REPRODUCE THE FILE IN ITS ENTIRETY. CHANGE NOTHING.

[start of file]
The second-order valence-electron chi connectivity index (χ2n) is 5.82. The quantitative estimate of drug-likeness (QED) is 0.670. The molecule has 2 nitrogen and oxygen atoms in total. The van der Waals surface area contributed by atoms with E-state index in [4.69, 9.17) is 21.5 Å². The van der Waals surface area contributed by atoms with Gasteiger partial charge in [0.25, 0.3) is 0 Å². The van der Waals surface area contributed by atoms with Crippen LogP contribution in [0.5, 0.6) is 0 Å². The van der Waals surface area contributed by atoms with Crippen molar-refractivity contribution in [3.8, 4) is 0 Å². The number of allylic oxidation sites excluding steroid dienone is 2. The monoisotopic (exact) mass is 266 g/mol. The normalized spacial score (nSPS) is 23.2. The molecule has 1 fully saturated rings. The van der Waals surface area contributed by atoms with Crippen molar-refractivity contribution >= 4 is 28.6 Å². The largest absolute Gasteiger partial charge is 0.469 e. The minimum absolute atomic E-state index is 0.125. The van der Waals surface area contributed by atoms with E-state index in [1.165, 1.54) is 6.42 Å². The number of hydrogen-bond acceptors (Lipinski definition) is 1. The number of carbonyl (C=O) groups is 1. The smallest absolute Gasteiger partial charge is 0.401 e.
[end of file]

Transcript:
The second-order valence-electron chi connectivity index (χ2n) is 5.82. The quantitative estimate of drug-likeness (QED) is 0.670. The molecule has 2 nitrogen and oxygen atoms in total. The van der Waals surface area contributed by atoms with E-state index in [4.69, 9.17) is 21.5 Å². The van der Waals surface area contributed by atoms with Gasteiger partial charge in [0.25, 0.3) is 0 Å². The van der Waals surface area contributed by atoms with Crippen LogP contribution in [0.5, 0.6) is 0 Å². The van der Waals surface area contributed by atoms with Crippen molar-refractivity contribution in [3.8, 4) is 0 Å². The number of allylic oxidation sites excluding steroid dienone is 2. The monoisotopic (exact) mass is 266 g/mol. The normalized spacial score (nSPS) is 23.2. The molecule has 1 fully saturated rings. The van der Waals surface area contributed by atoms with Crippen molar-refractivity contribution >= 4 is 28.6 Å². The largest absolute Gasteiger partial charge is 0.469 e. The minimum absolute atomic E-state index is 0.125. The van der Waals surface area contributed by atoms with E-state index in [1.165, 1.54) is 6.42 Å². The number of hydrogen-bond acceptors (Lipinski definition) is 1. The number of carbonyl (C=O) groups is 1. The smallest absolute Gasteiger partial charge is 0.401 e.